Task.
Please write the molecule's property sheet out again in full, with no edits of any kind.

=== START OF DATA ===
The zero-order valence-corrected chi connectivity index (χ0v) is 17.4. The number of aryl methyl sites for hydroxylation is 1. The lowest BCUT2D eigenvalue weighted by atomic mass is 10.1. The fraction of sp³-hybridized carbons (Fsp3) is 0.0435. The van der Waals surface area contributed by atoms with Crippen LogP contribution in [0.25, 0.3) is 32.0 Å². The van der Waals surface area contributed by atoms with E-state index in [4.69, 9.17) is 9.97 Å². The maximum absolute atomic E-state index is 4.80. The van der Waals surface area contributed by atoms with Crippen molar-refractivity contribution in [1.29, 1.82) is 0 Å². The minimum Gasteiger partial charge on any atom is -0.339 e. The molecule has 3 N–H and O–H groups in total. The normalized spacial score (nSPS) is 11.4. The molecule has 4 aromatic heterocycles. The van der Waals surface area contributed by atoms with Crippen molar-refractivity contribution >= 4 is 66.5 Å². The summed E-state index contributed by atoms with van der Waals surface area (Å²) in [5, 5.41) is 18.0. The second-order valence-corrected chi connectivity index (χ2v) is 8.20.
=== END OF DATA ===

The zero-order valence-corrected chi connectivity index (χ0v) is 17.4. The number of aryl methyl sites for hydroxylation is 1. The lowest BCUT2D eigenvalue weighted by atomic mass is 10.1. The fraction of sp³-hybridized carbons (Fsp3) is 0.0435. The van der Waals surface area contributed by atoms with Crippen LogP contribution in [0.25, 0.3) is 32.0 Å². The van der Waals surface area contributed by atoms with E-state index in [4.69, 9.17) is 9.97 Å². The maximum absolute atomic E-state index is 4.80. The van der Waals surface area contributed by atoms with Crippen molar-refractivity contribution in [1.29, 1.82) is 0 Å². The minimum Gasteiger partial charge on any atom is -0.339 e. The molecule has 3 N–H and O–H groups in total. The normalized spacial score (nSPS) is 11.4. The molecule has 4 aromatic heterocycles. The van der Waals surface area contributed by atoms with Crippen molar-refractivity contribution >= 4 is 66.5 Å². The summed E-state index contributed by atoms with van der Waals surface area (Å²) in [5, 5.41) is 18.0. The second-order valence-corrected chi connectivity index (χ2v) is 8.20.